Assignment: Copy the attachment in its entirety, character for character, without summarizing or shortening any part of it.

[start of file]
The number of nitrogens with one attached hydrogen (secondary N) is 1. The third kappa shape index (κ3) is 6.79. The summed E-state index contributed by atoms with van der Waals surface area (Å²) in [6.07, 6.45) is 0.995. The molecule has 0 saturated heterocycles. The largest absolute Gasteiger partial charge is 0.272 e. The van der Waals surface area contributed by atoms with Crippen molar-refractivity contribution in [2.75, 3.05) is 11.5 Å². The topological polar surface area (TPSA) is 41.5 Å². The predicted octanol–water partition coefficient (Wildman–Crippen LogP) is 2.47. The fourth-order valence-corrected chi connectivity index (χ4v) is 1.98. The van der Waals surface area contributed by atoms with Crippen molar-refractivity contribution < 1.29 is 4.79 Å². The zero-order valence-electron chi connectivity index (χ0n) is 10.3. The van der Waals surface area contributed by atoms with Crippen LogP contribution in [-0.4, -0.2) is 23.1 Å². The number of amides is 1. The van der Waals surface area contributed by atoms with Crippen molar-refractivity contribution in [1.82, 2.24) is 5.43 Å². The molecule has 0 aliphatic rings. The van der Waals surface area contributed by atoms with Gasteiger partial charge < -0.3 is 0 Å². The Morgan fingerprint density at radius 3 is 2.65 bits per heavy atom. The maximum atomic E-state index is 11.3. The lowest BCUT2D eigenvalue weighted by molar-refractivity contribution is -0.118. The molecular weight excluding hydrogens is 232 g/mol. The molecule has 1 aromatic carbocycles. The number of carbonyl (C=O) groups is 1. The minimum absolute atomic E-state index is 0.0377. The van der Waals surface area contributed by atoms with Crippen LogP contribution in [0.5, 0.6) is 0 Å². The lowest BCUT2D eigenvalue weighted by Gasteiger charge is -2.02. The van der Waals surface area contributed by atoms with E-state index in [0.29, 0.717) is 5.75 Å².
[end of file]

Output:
The number of nitrogens with one attached hydrogen (secondary N) is 1. The third kappa shape index (κ3) is 6.79. The summed E-state index contributed by atoms with van der Waals surface area (Å²) in [6.07, 6.45) is 0.995. The molecule has 0 saturated heterocycles. The largest absolute Gasteiger partial charge is 0.272 e. The van der Waals surface area contributed by atoms with Crippen molar-refractivity contribution in [2.75, 3.05) is 11.5 Å². The topological polar surface area (TPSA) is 41.5 Å². The predicted octanol–water partition coefficient (Wildman–Crippen LogP) is 2.47. The fourth-order valence-corrected chi connectivity index (χ4v) is 1.98. The van der Waals surface area contributed by atoms with Crippen molar-refractivity contribution < 1.29 is 4.79 Å². The zero-order valence-electron chi connectivity index (χ0n) is 10.3. The van der Waals surface area contributed by atoms with Crippen LogP contribution in [-0.4, -0.2) is 23.1 Å². The number of amides is 1. The van der Waals surface area contributed by atoms with Crippen molar-refractivity contribution in [1.82, 2.24) is 5.43 Å². The molecule has 0 aliphatic rings. The van der Waals surface area contributed by atoms with Gasteiger partial charge < -0.3 is 0 Å². The Morgan fingerprint density at radius 3 is 2.65 bits per heavy atom. The maximum atomic E-state index is 11.3. The lowest BCUT2D eigenvalue weighted by molar-refractivity contribution is -0.118. The molecular weight excluding hydrogens is 232 g/mol. The molecule has 1 aromatic carbocycles. The number of carbonyl (C=O) groups is 1. The minimum absolute atomic E-state index is 0.0377. The van der Waals surface area contributed by atoms with Crippen LogP contribution in [0.5, 0.6) is 0 Å². The lowest BCUT2D eigenvalue weighted by Gasteiger charge is -2.02. The van der Waals surface area contributed by atoms with E-state index in [0.29, 0.717) is 5.75 Å².